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European Comission gears up to consider mobile TV as one of the service delivery channels for government services

Availability of mobile TV service everywhere and anytime, attractive commercial offers, interoperability of devices, spectrum availability and light regulation on licences are all vital ingredients for boosting the demand for Mobile TV in Europe, said the European Commission's Telecom Commissioner Viviane Reding at the CeBIT IT-fair in Hannover/Germany.

Digital TV is a key delivery platform for e-Government services, and Mobile TV will also be one.

Mobile TV is an exciting new platform for distribution of audiovisual content that could well generate new business opportunities for content creators and service providers, bring new value-added services to citizens, and create jobs in Europe. Whereas for the time being each country is developing its own Mobile TV market, the Commission – which is currently preparing a Communication on the subject – underlines the need for a proactive and coordinated EU-strategy. The future of Mobile TV was also on the agenda of an informal meeting of the EU Telecom Ministers on Thursday in Hannover.

"With an estimated worldwide market of 11,4 billion Euro by 2009, Mobile TV represents an opportunity for Europe to combine its strength in mobile communications with the richness and diversity of its audiovisual sector," said Viviane Reding, EU Commissioner for Information Society and Media. "However, I am disappointed about the lack of progress made so far.

To fully reap the benefits of this market and to export a European model for Mobile TV as we did with GSM for mobile phones, industry and Member States must work more closely together to devise a common approach, compare technologies, look at possible legal obstacles, make spectrum available throughout Europe and choose together the best way to ensure a quick and large take-up of Mobile TV by Europeans, preferably based on a single standard. It is now time to draft the new model of Mobile TV that it needs to be economically successful in Europe."

The Commission is strongly committed to the success of Mobile TV and encouraged the setting up, in July 2006, of the European Mobile Broadcasting Council (EMBC). This first "convergence" forum gathered players from the telecommunications hardware manufacturers, and the software, broadcasting and content industries.

Their work, as well as discussions with Member States, will feed in the preparation of a Commission Communication on Mobile TV due for Mid 2007. However so far, the EMBC talks have not made much concrete progress. Although all participants of the EMBC recognize that a single standard for mobile broadcasting across Europe could deliver significant economies of scale, they at the same time stress that there us little or no prospect of an industry-agreement on a single standard. "I would have expected more in terms of proposed solutions", said Commissioner Reding today in Hannover.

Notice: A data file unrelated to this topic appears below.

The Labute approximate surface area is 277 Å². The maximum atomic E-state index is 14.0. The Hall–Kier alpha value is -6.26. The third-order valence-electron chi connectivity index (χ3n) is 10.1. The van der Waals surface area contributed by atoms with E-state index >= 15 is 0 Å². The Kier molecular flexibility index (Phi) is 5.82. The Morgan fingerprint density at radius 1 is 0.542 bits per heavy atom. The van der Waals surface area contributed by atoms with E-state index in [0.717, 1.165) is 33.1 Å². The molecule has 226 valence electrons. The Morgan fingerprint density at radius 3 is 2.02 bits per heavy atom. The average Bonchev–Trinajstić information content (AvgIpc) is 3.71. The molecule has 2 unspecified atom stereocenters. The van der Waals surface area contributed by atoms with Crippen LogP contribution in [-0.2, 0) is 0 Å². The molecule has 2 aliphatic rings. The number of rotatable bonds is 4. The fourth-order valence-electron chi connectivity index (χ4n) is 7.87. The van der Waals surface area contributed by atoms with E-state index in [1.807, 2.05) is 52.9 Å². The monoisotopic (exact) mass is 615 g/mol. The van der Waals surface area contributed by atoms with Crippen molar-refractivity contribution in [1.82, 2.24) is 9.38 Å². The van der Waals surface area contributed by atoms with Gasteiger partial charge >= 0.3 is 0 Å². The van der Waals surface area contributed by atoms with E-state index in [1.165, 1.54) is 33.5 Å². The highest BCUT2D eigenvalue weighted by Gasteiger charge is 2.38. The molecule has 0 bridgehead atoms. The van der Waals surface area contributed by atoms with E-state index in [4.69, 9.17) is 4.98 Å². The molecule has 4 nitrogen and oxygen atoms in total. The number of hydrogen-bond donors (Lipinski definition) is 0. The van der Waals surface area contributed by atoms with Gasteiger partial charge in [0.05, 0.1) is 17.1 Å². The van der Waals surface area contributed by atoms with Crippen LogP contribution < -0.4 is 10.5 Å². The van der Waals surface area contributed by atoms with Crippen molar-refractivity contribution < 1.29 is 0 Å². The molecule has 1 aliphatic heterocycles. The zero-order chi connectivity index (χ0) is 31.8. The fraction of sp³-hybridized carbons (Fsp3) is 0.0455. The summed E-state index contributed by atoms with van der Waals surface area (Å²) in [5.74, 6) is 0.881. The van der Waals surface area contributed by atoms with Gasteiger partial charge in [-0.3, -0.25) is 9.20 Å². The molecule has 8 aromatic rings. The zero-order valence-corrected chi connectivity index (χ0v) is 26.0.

Interoperability among Mobile TV platforms and enabled devices is crucial for large scale take-up by European consumers. The Commission has already invested some €40 million in Mobile TV-related research and supported the emergence of the open Digital Video Broadcasting (DVB) standards, which also cover mobile broadcasting. It is widely recognised that the business model for Mobile TV will combine telecommunications technologies such as 3G and broadcasting technologies such as DVB-H.

Only broadcasting technologies have the necessary capacity to support large scale consumption of Mobile TV. "European industry has already developed successful standards in the past, and I am very confident that on the basis of DVB-H, Mobile TV services can develop the economies of scale they need for take-up across Europe and around the world," said Commissioner Reding.

Spectrum availability is also essential for the deployment and large scale take up of Mobile TV. Whereas the Commission has already indicated that the L-band could be a solution suited to most EU countries in the short term, the potential of other frequency bands such as the S-band and the UHF band is also being explored. It is the switchover from traditional analogue to digital broadcasting that will free-up premium spectrum in the UHF band. The Commission is working with Member States in the Radio Spectrum Policy Group to define an EU-wide approach to capitalising on the digital dividend, and for re-using spectrum for innovative services such as Mobile TV. This will be set out in a Commission Communication later this year.

A thriving Mobile TV market will not develop unless regulatory obstacles are first identified and removed. Clarifying the impact of different regulatory approaches and measures, and sharing examples of best practice will allow the Commission and national authorities to create a regulatory environment that drives investment and innovation, and allow providers of Mobile TV services to offer attractive prices based on sustainable business models.

Recent trials in Europe reveal a strong consumer interest in Mobile TV. These include the trial in Germany during the 2006 Football World Cup, and the launch of first commercial services in Member States such as Italy and Finland. Other competing regions are aware of the potential, with China actively preparing a Mobile TV trial for the 2008 Olympics Games in Beijing.

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